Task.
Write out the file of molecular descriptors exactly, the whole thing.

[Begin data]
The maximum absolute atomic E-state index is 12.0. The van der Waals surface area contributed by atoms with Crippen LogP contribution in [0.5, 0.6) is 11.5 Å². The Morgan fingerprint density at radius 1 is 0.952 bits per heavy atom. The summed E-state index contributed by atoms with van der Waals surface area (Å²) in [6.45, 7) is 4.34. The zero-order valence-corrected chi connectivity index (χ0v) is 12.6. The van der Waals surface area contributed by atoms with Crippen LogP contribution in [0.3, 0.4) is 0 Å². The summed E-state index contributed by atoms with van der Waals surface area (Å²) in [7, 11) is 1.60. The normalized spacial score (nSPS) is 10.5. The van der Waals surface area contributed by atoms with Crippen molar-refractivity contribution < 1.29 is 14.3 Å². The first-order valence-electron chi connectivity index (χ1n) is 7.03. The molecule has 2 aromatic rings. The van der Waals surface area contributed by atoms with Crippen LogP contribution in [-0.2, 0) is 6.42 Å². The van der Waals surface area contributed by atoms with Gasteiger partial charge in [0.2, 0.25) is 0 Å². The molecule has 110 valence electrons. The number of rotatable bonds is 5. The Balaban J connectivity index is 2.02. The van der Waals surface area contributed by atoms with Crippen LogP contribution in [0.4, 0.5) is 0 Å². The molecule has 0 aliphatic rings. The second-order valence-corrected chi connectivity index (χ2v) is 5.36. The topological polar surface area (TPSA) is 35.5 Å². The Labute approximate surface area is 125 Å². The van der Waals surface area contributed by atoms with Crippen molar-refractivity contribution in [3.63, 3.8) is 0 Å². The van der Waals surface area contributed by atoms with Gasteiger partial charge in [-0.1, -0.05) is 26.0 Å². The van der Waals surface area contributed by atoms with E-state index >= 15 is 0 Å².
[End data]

The maximum absolute atomic E-state index is 12.0. The van der Waals surface area contributed by atoms with Crippen LogP contribution in [0.5, 0.6) is 11.5 Å². The Morgan fingerprint density at radius 1 is 0.952 bits per heavy atom. The summed E-state index contributed by atoms with van der Waals surface area (Å²) in [6.45, 7) is 4.34. The zero-order valence-corrected chi connectivity index (χ0v) is 12.6. The van der Waals surface area contributed by atoms with Crippen LogP contribution in [0.3, 0.4) is 0 Å². The summed E-state index contributed by atoms with van der Waals surface area (Å²) in [7, 11) is 1.60. The normalized spacial score (nSPS) is 10.5. The van der Waals surface area contributed by atoms with Crippen molar-refractivity contribution < 1.29 is 14.3 Å². The first-order valence-electron chi connectivity index (χ1n) is 7.03. The molecule has 2 aromatic rings. The van der Waals surface area contributed by atoms with Crippen LogP contribution in [-0.2, 0) is 6.42 Å². The van der Waals surface area contributed by atoms with Gasteiger partial charge in [0.2, 0.25) is 0 Å². The molecule has 110 valence electrons. The number of rotatable bonds is 5. The Balaban J connectivity index is 2.02. The van der Waals surface area contributed by atoms with Crippen LogP contribution in [0.4, 0.5) is 0 Å². The molecule has 0 aliphatic rings. The second-order valence-corrected chi connectivity index (χ2v) is 5.36. The topological polar surface area (TPSA) is 35.5 Å². The Labute approximate surface area is 125 Å². The van der Waals surface area contributed by atoms with Crippen molar-refractivity contribution in [3.63, 3.8) is 0 Å². The van der Waals surface area contributed by atoms with Gasteiger partial charge in [-0.1, -0.05) is 26.0 Å². The van der Waals surface area contributed by atoms with E-state index >= 15 is 0 Å².